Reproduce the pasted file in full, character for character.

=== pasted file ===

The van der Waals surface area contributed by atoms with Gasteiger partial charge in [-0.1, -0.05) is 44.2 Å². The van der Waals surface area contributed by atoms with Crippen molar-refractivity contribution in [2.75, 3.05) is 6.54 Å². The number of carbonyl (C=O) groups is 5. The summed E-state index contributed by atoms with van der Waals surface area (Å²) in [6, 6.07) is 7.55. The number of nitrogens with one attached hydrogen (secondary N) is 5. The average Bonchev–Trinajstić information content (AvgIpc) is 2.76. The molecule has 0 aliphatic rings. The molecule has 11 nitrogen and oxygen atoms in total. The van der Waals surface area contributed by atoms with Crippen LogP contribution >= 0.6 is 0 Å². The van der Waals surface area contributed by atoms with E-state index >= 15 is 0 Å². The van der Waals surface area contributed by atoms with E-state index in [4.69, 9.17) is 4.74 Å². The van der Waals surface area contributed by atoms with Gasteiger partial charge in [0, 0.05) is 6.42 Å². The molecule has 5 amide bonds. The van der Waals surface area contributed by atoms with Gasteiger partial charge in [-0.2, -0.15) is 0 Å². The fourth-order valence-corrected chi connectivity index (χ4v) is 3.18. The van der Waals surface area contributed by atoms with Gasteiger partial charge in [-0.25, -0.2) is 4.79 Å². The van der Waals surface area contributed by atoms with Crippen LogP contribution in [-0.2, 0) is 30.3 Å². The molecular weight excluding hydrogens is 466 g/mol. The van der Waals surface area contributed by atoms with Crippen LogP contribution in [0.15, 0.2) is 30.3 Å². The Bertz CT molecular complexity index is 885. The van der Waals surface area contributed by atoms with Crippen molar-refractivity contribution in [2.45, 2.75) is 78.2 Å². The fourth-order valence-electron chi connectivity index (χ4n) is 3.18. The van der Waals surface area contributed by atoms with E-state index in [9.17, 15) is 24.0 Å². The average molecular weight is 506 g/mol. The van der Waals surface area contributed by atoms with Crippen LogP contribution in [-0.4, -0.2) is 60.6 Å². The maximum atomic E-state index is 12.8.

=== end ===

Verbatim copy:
The van der Waals surface area contributed by atoms with Gasteiger partial charge in [-0.1, -0.05) is 44.2 Å². The van der Waals surface area contributed by atoms with Crippen molar-refractivity contribution in [2.75, 3.05) is 6.54 Å². The number of carbonyl (C=O) groups is 5. The summed E-state index contributed by atoms with van der Waals surface area (Å²) in [6, 6.07) is 7.55. The number of nitrogens with one attached hydrogen (secondary N) is 5. The average Bonchev–Trinajstić information content (AvgIpc) is 2.76. The molecule has 0 aliphatic rings. The molecule has 11 nitrogen and oxygen atoms in total. The van der Waals surface area contributed by atoms with Crippen LogP contribution >= 0.6 is 0 Å². The van der Waals surface area contributed by atoms with E-state index >= 15 is 0 Å². The van der Waals surface area contributed by atoms with E-state index in [4.69, 9.17) is 4.74 Å². The van der Waals surface area contributed by atoms with Gasteiger partial charge in [0, 0.05) is 6.42 Å². The molecule has 5 amide bonds. The van der Waals surface area contributed by atoms with Gasteiger partial charge in [-0.2, -0.15) is 0 Å². The fourth-order valence-corrected chi connectivity index (χ4v) is 3.18. The van der Waals surface area contributed by atoms with Gasteiger partial charge in [-0.25, -0.2) is 4.79 Å². The van der Waals surface area contributed by atoms with Crippen LogP contribution in [-0.2, 0) is 30.3 Å². The molecular weight excluding hydrogens is 466 g/mol. The van der Waals surface area contributed by atoms with Crippen LogP contribution in [0.15, 0.2) is 30.3 Å². The Bertz CT molecular complexity index is 885. The van der Waals surface area contributed by atoms with Crippen molar-refractivity contribution in [2.45, 2.75) is 78.2 Å². The fourth-order valence-electron chi connectivity index (χ4n) is 3.18. The van der Waals surface area contributed by atoms with E-state index in [9.17, 15) is 24.0 Å². The average molecular weight is 506 g/mol. The van der Waals surface area contributed by atoms with Crippen LogP contribution in [-0.4, -0.2) is 60.6 Å². The maximum atomic E-state index is 12.8.